Responsible Decision-Making

Family Resources on Exceeding Expectations

Project and Purpose

Higher expectations lead to success, students will answer questions about the value of expectations.

Video Overview:

Some kids have families who expect them to do well in school, while other kids live with families who don’t expect much at all. Students living in a family or community that “doesn’t care” about their school success have a choice to make. Will they believe those who say, “You can’t succeed,” or surprise them with hard work and accomplishment?

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Exceeding Expectations

Some students, like 15-year-old Rodrigo, want to show their families and friends that they are capable of doing something really good in life. And that means working hard, doing homework, studying and staying in school. Students’ futures can literally depend on their choices about school – choices that are often influenced by who they listen to. Will it be the voices saying, “You will fail,” or their own voice that yells out, “I will succeed!”Michael J. Bowman, a police officer who sees dropouts and truants on the street everyday asks, “Can you believe you’d ever be sad you completed high school? I’ve never heard anyone say that in my life. And you won’t either. You have nothing to lose from going to school. You have everything to lose from hanging out in the street. You have everything to gain by going to school and getting that education.”

If this lesson was used in the classroom: Students learned how having a support system of caring adults with high expectations encourages achievement. In class students discussed how adults encourage motivation and provide support.

Getting Ready for the Conversation

The video for this module features several students who achieve at school in academic and non-academic activities. When caring adults encourage youth to hold high expectations for themselves these students achieve at high levels.

Note for adult mentors: There is a great deal of research into expectations for children and youth. It is recommended that expectations be worded in ways that encourage effort, not outcomes. For example, some students can earn a high grade (an “A”) in a class without putting forth much effort while other students doing their best with maximum effort may only be able to earn a lower grade (like a “B”). Use terms like “try your best” and then define what you would see, saying things like “spend 30 minutes practicing without distraction every evening” rather than stating an expectation like “get an ‘A’”.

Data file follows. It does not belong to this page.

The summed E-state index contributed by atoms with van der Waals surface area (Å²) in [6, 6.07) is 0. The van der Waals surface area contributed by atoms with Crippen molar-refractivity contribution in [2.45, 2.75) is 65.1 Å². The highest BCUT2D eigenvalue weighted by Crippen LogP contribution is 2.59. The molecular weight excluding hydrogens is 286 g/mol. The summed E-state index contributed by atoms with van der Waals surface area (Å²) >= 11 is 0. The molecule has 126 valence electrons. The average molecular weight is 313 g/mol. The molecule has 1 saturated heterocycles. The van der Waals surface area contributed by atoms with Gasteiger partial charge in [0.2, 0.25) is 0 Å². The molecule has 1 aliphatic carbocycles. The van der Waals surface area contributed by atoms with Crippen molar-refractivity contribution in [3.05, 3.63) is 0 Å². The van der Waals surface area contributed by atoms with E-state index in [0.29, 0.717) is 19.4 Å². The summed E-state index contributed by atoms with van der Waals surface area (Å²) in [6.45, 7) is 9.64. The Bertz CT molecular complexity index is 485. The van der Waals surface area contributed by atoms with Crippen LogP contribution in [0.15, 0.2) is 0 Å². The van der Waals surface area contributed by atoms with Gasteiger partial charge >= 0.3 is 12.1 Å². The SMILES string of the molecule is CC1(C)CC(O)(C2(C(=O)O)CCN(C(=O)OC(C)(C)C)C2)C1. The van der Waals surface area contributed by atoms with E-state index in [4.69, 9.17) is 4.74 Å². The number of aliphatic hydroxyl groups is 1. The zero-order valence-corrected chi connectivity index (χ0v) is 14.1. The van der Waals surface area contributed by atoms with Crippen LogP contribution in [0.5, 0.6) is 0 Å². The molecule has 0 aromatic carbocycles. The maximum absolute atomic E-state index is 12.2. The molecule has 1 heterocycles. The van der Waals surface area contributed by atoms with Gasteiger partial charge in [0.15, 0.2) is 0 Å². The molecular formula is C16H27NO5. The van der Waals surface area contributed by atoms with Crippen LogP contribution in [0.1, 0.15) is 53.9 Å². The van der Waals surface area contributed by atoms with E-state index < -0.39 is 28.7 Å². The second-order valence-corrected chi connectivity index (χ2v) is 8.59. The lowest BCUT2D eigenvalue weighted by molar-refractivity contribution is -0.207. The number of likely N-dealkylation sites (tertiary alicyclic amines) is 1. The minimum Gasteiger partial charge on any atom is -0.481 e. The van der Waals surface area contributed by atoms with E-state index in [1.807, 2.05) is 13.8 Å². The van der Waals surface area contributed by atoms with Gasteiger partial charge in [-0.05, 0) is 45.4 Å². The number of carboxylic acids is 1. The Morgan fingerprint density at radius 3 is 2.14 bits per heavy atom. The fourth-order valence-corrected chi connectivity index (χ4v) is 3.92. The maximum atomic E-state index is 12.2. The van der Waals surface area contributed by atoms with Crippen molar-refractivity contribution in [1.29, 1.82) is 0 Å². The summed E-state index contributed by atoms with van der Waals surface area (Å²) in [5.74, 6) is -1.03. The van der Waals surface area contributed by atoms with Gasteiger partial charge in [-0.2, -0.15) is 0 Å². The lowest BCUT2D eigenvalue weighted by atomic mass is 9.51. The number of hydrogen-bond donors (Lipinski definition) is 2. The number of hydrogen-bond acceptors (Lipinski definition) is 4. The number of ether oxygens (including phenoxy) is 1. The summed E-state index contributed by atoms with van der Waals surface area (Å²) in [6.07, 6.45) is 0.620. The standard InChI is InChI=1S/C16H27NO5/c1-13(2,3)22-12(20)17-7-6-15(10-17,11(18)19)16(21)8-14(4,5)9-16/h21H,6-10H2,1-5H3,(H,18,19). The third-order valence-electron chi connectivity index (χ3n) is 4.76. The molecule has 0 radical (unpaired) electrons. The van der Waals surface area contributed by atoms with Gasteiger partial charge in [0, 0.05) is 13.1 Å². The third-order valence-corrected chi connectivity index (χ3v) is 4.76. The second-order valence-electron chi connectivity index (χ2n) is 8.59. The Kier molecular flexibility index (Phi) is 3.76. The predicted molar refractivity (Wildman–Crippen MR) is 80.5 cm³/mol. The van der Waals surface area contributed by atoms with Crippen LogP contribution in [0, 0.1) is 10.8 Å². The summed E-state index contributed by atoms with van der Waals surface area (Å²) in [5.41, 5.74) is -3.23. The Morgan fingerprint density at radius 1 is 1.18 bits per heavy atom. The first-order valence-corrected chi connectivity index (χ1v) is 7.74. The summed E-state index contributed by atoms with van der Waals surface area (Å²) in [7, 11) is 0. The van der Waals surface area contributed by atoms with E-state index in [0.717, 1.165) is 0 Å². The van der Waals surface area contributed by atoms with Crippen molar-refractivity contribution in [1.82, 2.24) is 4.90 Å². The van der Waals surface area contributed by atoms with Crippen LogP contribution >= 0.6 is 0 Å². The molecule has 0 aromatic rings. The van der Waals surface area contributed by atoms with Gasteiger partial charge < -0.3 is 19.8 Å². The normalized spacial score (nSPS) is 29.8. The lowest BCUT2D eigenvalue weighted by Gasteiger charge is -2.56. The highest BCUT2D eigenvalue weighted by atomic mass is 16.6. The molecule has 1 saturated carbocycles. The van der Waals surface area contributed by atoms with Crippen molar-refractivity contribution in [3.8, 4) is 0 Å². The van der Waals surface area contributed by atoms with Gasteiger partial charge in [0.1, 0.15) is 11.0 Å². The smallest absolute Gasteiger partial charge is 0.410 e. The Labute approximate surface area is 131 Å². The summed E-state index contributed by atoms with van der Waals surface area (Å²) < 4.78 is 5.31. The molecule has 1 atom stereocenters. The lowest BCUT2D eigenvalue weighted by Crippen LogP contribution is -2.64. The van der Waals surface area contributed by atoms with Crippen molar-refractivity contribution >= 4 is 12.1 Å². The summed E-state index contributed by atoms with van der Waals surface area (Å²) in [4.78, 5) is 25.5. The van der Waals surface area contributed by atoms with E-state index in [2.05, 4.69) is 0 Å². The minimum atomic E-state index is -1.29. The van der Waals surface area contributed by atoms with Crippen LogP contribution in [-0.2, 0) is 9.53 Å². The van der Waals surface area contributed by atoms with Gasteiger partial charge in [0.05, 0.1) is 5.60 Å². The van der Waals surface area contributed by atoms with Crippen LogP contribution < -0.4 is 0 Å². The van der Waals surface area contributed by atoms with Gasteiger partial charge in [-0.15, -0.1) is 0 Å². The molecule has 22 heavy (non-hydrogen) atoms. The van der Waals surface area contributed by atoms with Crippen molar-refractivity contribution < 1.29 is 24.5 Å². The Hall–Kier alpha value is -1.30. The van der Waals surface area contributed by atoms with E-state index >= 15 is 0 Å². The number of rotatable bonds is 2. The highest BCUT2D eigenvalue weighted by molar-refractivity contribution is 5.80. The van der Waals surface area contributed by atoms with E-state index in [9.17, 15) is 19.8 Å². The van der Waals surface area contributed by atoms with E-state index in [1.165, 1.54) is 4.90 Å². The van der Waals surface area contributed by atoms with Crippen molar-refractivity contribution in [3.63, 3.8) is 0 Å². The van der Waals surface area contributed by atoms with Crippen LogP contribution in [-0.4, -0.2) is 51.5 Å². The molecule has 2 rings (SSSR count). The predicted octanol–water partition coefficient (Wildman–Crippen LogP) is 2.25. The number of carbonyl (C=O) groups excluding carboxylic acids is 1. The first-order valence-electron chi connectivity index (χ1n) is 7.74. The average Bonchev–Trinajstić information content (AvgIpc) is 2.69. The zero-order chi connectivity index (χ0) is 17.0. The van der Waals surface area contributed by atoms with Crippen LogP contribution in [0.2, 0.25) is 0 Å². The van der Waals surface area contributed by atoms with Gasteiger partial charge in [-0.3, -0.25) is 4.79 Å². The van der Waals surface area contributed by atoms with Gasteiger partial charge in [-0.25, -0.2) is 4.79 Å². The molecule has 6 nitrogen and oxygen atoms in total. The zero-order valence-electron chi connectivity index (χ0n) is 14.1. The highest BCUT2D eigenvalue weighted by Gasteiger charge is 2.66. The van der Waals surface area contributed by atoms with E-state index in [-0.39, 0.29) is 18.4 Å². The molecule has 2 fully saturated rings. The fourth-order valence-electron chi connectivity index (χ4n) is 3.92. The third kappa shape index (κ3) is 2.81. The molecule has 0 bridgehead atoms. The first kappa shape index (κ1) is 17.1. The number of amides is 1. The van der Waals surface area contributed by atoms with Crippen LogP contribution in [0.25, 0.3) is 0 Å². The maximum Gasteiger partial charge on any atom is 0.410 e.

Conversation Starters and Practice at Home

The first item is for follow-up after viewing the lesson video and participating in class activities.

What were some interesting comments from your class discussion? Why do you think these comments were interesting?

Make a list of the general expectations this family has for you at home, at school and in the community. Are these expectations reasonable and achievable? Why or why not? Do these expectations help you do well? Why or why not?

Discuss doing something new that is achievable or set a goal. Write down a set of expectations for how to achieve this. Revisit and assess as necessary.

Schools to Home Resources on Exceeding Expectations

Discussion Questions

  • What choice do kids feel they have when their parents don’t think they can succeed?
  • How does Geneva challenge the people who say she can’t succeed?
  • What does Officer Bowman mean when he says, “You have nothing to lose from going to school?” Do you agree or disagree?

Student Self-Reflection Questions

  • How do you think you’ll feel when you graduate high school?
  • What does your inner voice say to help motivate you?


Experts say there are two types of motivators: intrinsic and extrinsic. Ask students to complete an assignment to define intrinsic and extrinsic motivation and apply each to their own life. Ask them to identify what motivates you more – intrinsic or extrinsic factors? What are you motivated to do… be a high scoring sports team member? Attain a personal best? What are your academic and career goals?

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